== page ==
More than most latter-day rock acts, Wilco has largely defined itself with albums, as opposed to singles, videos or some attention-grabbing public persona. The Chicago band’s LPs stand as discrete bodies of work that comprise a greater whole, and they delineate specific eras in leader Jeff Tweedy’s songwriting, the shifting lineups of musicians playing with him and the way it all fits together. There’s no mistaking a track from Being There for one from Yankee Hotel Foxtrot, for example, just as a Jay Bennett guitar solo exists in a different space than one from Nels Cline.
The band’s eight studio LPs, and two Mermaid Avenue collaborations with Billy Bragg, chart a sort of evolution, from tentative first steps on A.M., their blowzy 1995 debut after the demise of Uncle Tupelo the previous year, to the sophisticated blend of subtlety and power on The Whole Love, Wilco’s most recent album. Along with those albums, Wilco has spent the past 20 years releasing a steady supply of extra material on bonus EPs, compilations, soundtracks and the web. There’s been a surprising amount of it: the group’s new collection Alpha Mike Foxtrot: Rare Tracks 1994-2014 is a four-disc, 77-song assemblage of demos, alternate takes, live versions and covers. (There’s also a companion piece, the best-of What’s Your 20: Essential Tracks, to mark the band’s 20th anniversary.)
Taken together, the songs on Alpha Mike Foxtrot represent an alternate history of Wilco. All of them have been released previously, so there’s nothing new or particularly surprising here. Even so, the collection offers a glimpse inside the band’s development, and at times has an air of what might have been even as it reinforces Tweedy’s overall artistic vision. The stomping, aggressive “Camera” would have been a poor substitute for “Kamera,” its carefully balanced counterpart on Yankee Hotel Foxtrot, while the alternate version of “Hummingbird” tilts too far toward what Old 97’s singer Rhett Miller once called the “German noise machine” aspect of Wilco’s 2004 album A Ghost Is Born. There are exceptions: the alternate version of “Airline to Heaven” is simpler and more direct than the take that opens Mermaid Avenue Vol. II.
There’s also more sonic and stylistic overlap. Though Wilco recorded “A Magazine Called Sunset” during sessions for Yankee Hotel Foxtrot, the jaunty pop song sounds as though it could have been part of Summerteeth, which preceded it. In the liner notes, Tweedy calls it “a real attempt at complete pop music—full-on pop music and not the kind of pop music that’s popular apparently.” “The Good Part,” from the same period, shows lingering echoes of 1996’s Being There in the brawny guitar and straightforward drums, while Tweedy’s anguished vocals on “Let Me Come Home” hints at the darker moments on A Ghost Is Born.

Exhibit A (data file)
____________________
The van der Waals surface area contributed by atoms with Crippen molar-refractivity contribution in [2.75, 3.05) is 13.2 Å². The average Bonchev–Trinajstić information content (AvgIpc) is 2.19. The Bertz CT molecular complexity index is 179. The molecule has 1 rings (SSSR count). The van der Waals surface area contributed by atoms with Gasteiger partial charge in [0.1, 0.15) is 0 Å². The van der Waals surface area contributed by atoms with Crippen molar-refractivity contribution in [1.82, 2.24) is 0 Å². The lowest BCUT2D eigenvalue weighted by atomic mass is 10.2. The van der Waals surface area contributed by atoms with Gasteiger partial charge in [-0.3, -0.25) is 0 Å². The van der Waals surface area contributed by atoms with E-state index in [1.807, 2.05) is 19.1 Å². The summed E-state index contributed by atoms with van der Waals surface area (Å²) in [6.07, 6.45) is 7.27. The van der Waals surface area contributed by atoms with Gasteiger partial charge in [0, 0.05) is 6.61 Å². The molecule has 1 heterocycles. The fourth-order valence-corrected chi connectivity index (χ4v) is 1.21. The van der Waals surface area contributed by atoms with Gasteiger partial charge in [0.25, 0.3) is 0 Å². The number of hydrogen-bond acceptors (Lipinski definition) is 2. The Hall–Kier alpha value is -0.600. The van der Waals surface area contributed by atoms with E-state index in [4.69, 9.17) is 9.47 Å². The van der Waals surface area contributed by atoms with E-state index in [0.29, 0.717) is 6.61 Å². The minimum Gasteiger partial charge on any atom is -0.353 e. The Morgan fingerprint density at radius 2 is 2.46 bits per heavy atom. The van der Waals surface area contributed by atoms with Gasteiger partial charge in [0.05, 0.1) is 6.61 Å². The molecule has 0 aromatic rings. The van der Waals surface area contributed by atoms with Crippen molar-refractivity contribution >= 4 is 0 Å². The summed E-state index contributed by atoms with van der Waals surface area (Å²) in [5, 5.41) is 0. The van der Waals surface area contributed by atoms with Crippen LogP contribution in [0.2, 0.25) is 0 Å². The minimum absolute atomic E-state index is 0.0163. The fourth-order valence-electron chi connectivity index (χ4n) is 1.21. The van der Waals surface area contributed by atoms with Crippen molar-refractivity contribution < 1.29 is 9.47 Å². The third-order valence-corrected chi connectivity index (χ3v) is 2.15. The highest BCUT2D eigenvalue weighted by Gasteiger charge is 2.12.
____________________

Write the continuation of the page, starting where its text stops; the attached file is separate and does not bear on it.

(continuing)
The generous allotment of live tracks offers fans of the band’s concerts a chance to hear how the songs have evolved onstage—the layers of muscular guitars that propel “The Late Greats,” for example, or Cline’s searing, seemingly effortless flights of guitar magic on “Impossible Germany”—while also showing the band’s collaborative side. Andrew Bird guests on a version of “Jesus, Etc.,” and Fleet Foxes helps with gorgeous, Band-worthy harmonies on a cover of Bob Dylan’s “I Shall Be Released.” Then there are the covers, among them a lovely, low-key country version of Big Star’s “Thirteen,” a spacious take on Daniel Johnston’s “True Love Will Find You in the End” and a tight stab at Steely Dan’s “Any Major Dude Will Tell You,” which first appeared on the soundtrack for Me, Myself & Irene.
Generous as Alpha Mike Foxtrot is, it’s ultimately a little bit of a tease: though it’s nice having them all in one place, these songs have already been available, even if some of them were hard to find. The question now is how much previously unheard material Wilco has in the can, and when (or whether) they plan to start releasing it.